Binary Search Implementation In Java

In computer science, a binary search algorithm (or binary chop) is a technique for locating a particular value in a sorted list. The method makes progressively better guesses, and closes in on the location of the sought value by selecting the middle element in the span (which, because the list is in sorted order, is the median value), comparing its value to the target value, and determining if it is greater than, less than, or equal to the target value. A guessed index whose value turns out to be too high becomes the new upper bound of the span, and if its value is too low that index becomes the new lower bound. Only the sign of the difference is inspected: there is no attempt at an interpolation search based on the size of the difference. Pursuing this strategy iteratively, the method reduces the search span by a factor of two each time, and soon finds the target value or else determines that it is not in the list at all. A binary search is an example of a dichotomic divide and conquer search algorithm. [Source: Wikipedia]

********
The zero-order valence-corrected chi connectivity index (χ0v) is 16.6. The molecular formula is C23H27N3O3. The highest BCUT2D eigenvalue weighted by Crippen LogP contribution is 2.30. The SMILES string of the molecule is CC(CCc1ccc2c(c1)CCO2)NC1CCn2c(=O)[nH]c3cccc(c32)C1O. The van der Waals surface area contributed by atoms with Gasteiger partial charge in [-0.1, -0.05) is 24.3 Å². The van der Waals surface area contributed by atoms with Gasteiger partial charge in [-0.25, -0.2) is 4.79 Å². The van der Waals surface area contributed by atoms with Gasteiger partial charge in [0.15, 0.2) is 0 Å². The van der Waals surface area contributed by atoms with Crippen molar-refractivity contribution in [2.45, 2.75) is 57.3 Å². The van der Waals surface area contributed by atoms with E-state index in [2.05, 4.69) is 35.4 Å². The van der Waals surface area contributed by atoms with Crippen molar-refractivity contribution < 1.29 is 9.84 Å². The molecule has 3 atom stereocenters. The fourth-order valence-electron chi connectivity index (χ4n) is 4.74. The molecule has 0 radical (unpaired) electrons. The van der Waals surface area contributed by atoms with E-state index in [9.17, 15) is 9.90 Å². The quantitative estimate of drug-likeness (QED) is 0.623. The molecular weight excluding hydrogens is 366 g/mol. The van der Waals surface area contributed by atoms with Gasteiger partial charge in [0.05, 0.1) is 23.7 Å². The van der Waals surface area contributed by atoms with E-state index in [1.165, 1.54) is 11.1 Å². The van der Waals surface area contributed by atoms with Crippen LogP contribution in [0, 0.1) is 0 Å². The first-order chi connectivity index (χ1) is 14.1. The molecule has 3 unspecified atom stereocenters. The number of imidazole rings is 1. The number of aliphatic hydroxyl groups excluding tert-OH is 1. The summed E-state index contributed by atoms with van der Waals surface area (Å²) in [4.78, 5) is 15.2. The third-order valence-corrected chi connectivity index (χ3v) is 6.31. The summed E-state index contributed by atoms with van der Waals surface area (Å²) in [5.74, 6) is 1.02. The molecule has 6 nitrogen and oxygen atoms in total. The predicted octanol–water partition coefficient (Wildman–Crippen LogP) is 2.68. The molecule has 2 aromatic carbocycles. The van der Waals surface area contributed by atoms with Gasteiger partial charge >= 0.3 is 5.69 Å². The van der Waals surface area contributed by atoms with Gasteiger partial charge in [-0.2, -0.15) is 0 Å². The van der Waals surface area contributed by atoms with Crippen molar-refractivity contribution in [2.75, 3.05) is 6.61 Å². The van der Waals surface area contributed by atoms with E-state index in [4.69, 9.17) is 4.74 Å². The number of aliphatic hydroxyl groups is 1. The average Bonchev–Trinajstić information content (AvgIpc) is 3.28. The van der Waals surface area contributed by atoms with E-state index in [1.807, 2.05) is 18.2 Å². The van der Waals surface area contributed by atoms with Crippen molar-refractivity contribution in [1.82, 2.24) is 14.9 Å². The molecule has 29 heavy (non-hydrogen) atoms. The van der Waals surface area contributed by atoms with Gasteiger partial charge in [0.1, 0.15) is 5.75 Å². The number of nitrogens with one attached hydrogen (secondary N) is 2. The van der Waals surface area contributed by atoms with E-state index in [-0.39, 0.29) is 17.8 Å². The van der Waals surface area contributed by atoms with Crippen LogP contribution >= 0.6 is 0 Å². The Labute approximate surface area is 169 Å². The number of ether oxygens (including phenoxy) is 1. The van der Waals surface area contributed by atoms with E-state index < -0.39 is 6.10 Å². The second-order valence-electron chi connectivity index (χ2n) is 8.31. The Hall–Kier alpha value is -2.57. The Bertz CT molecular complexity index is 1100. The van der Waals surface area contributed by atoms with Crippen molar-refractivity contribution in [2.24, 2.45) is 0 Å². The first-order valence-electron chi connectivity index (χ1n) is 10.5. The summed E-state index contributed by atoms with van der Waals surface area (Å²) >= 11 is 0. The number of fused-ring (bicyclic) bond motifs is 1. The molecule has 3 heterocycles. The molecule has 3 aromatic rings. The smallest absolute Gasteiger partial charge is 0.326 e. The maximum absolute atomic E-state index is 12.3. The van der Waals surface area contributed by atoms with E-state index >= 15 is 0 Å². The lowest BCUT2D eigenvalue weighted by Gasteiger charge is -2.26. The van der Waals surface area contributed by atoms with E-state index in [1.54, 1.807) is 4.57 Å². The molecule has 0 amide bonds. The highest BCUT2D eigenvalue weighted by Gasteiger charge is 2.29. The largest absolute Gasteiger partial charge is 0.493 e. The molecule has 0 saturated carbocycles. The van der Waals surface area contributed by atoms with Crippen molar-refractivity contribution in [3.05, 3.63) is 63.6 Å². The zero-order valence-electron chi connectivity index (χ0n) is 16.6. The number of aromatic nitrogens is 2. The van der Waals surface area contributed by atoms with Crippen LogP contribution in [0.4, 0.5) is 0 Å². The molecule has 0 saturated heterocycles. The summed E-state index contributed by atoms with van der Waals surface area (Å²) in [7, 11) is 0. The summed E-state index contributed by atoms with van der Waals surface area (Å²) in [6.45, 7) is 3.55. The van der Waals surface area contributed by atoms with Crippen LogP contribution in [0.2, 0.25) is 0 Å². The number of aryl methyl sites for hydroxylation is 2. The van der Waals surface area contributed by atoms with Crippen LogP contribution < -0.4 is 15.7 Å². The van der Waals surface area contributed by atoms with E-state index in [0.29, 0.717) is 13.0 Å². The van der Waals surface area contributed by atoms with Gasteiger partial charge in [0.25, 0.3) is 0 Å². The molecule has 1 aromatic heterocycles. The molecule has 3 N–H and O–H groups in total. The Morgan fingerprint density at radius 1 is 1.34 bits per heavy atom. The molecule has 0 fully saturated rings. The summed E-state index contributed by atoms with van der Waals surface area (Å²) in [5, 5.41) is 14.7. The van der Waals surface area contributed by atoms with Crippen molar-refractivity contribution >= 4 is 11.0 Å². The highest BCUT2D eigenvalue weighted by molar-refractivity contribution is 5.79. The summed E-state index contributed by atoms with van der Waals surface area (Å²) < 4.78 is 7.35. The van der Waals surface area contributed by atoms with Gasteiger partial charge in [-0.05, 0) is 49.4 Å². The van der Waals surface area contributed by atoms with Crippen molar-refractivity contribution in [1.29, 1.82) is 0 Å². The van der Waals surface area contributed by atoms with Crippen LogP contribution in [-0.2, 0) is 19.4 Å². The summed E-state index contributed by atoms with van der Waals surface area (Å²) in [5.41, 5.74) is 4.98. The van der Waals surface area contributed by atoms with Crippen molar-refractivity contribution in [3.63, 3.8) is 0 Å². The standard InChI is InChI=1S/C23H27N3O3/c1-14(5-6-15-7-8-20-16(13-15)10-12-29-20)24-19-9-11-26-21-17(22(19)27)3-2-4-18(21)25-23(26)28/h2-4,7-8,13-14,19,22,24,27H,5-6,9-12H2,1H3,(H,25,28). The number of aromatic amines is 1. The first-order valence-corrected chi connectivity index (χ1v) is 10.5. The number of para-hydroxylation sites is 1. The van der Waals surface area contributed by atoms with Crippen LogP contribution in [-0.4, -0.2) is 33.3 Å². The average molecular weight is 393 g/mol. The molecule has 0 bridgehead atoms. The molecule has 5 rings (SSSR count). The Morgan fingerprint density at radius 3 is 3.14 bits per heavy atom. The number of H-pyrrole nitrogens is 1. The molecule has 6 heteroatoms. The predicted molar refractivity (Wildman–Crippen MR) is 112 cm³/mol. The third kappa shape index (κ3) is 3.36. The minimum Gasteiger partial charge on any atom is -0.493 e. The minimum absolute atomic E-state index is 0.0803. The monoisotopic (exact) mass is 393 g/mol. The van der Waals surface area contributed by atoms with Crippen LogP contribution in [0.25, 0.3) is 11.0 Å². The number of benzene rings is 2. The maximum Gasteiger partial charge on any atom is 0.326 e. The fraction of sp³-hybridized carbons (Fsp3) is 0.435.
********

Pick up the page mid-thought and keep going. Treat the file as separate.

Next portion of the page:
The following code shows how the binary search works. Remember that we have used Comparable Array and Comparable objects.  Comparable objects are nothing but the objects which have implemented java.lang.Comparable interface containing a single method compareTo. This mean for these objects you define a way to compare with one another to find out whether one object is small than, equal to or bigger than the other one.

/**
 * @author Kushal Paudyal
 * www.sanjaal.com/java
 * Last Modified On: 2009-06-16
 */
package com.kushal.utils;

/**
 * A class that shows how to do a binary search on
 * any sorted Comparable Array.
 *
 */
public class BinarySearch {
	public static final int ITEM_NOT_FOUND = -1;

	/**
	 * This method takes an array of comparable objects
	 * and a comparable object to find in the array.
	 * Then it does a Binary Search and returns the index.
	 * Return -1 if the object does not exist in the array.
	 */
	public static int binarySearch(Comparable[] comparableArray, Comparable obj) {
		int lowIndex = 0;
		int highIndex = comparableArray.length - 1;
		int midIndex;

		while (lowIndex <= highIndex) {